those little intimate familiar details which bring back to life the one
who has left. They recalled to each other circumstances, words, smiles,
intonations of the mother who was no longer to speak to them. They saw
her again happy and calm. They remembered things which she had said, and
a little motion of the hand, like beating time, which she often used when
emphasizing something important.
And they loved her as they never had loved her before. They measured the
depth of their grief, and thus they discovered how lonely they would find
It was their prop, their guide, their whole youth, all the best part of
their lives which was disappearing. It was their bond with life, their
mother, their mamma, the connecting link with their forefathers which
they would thenceforth miss. They now became solitary, lonely beings;
they could no longer look back.
The nun said to her brother: "You remember how mamma used always to read
her old letters; they are all there in that drawer. Let us, in turn, read
them; let us live her whole life through tonight beside her! It would be
like a road to the cross, like making the acquaintance of her mother, of
our grandparents, whom we never knew, but whose letters are there and of
whom she so often spoke, do you remember?"
Out of the drawer they took about ten little packages of yellow paper,
tied with care and arranged one beside the other. They threw these relics
on the bed and chose one of them on which the word "Father" was written.
They opened and read it.
It was one of those old-fashioned letters which one finds in old family
desk drawers, those epistles which smell of another century. The first
one started: "My dear," another one: "My beautiful little girl," others:
"My dear child," or: "My dear (laughter)." And suddenly the nun began to
read aloud, to read over to the dead woman her whole history, all her
tender memories. The judge, resting his elbow on the bed, was listening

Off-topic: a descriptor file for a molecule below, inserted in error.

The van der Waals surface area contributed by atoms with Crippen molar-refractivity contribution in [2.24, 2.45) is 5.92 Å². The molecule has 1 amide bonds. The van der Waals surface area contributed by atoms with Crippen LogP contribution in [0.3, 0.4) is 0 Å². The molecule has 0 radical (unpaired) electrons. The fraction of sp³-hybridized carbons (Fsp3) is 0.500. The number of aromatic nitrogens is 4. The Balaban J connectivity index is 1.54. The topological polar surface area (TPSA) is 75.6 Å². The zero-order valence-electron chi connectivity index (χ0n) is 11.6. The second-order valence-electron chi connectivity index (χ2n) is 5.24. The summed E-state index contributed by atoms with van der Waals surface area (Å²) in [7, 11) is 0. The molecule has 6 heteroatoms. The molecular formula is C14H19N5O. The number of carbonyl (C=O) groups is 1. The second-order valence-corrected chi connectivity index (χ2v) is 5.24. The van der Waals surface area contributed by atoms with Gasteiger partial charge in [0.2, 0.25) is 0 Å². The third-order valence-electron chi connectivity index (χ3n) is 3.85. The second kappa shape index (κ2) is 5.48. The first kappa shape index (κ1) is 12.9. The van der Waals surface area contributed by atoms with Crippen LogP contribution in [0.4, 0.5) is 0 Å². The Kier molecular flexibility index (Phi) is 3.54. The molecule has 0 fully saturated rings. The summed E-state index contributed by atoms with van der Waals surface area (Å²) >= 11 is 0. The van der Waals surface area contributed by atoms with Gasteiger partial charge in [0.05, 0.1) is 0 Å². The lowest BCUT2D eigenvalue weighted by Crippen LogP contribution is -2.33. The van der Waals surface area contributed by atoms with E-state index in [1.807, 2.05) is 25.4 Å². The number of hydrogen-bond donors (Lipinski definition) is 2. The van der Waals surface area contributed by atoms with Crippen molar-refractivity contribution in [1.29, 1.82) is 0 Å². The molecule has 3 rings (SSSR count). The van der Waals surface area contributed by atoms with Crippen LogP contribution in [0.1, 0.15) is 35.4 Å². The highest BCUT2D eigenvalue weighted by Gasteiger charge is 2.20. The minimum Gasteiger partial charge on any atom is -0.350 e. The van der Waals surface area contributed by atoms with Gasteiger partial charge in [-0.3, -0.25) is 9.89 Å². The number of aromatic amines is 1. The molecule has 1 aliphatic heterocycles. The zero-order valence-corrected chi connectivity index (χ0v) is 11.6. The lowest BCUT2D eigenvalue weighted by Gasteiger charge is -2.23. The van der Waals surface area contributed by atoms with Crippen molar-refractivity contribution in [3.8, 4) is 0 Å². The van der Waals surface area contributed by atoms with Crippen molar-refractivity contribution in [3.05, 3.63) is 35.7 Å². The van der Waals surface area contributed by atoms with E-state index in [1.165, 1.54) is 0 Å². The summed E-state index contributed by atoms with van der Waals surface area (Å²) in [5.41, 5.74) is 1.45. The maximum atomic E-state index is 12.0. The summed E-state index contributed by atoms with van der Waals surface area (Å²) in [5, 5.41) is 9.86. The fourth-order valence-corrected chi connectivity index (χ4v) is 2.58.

with his eyes fastened on his mother. The motionless body seemed happy.
Sister Eulalie, interrupting herself, said suddenly:
"These ought to be put in the grave with her; they ought to be used as a
shroud and she ought to be buried in it." She took another package, on
which no name was written. She began to read in a firm voice: "My adored
one, I love you wildly. Since yesterday I have been suffering the
tortures of the damned, haunted by our memory. I feel your lips against
mine, your eyes in mine, your breast against mine. I love you, I love
you! You have driven me mad. My arms open, I gasp, moved by a wild desire
to hold you again. My whole soul and body cries out for you, wants you. I
have kept in my mouth the taste of your kisses—"
The judge had straightened himself up. The nun stopped reading. He
snatched the letter from her and looked for the signature. There was
none, but only under the words, "The man who adores you," the name
"Henry." Their father's name was Rene. Therefore this was not from him.
The son then quickly rummaged through the package of letters, took one
out and read: "I can no longer live without your caresses." Standing
erect, severe as when sitting on the bench, he looked unmoved at the dead
woman. The nun, straight as a statue, tears trembling in the corners of
her eyes, was watching her brother, waiting. Then he crossed the room
slowly, went to the window and stood there, gazing out into the dark
When he turned around again Sister Eulalie, her eyes dry now, was still
standing near the bed, her head bent down.
He stepped forward, quickly picked up the letters and threw them
pell-mell back into the drawer. Then he closed the curtains of the bed.
When daylight made the candles on the table turn pale the son slowly left
his armchair, and without looking again at the mother upon whom he had
passed sentence, severing the tie that united her to son and daughter, he
said slowly: "Let us now retire, sister."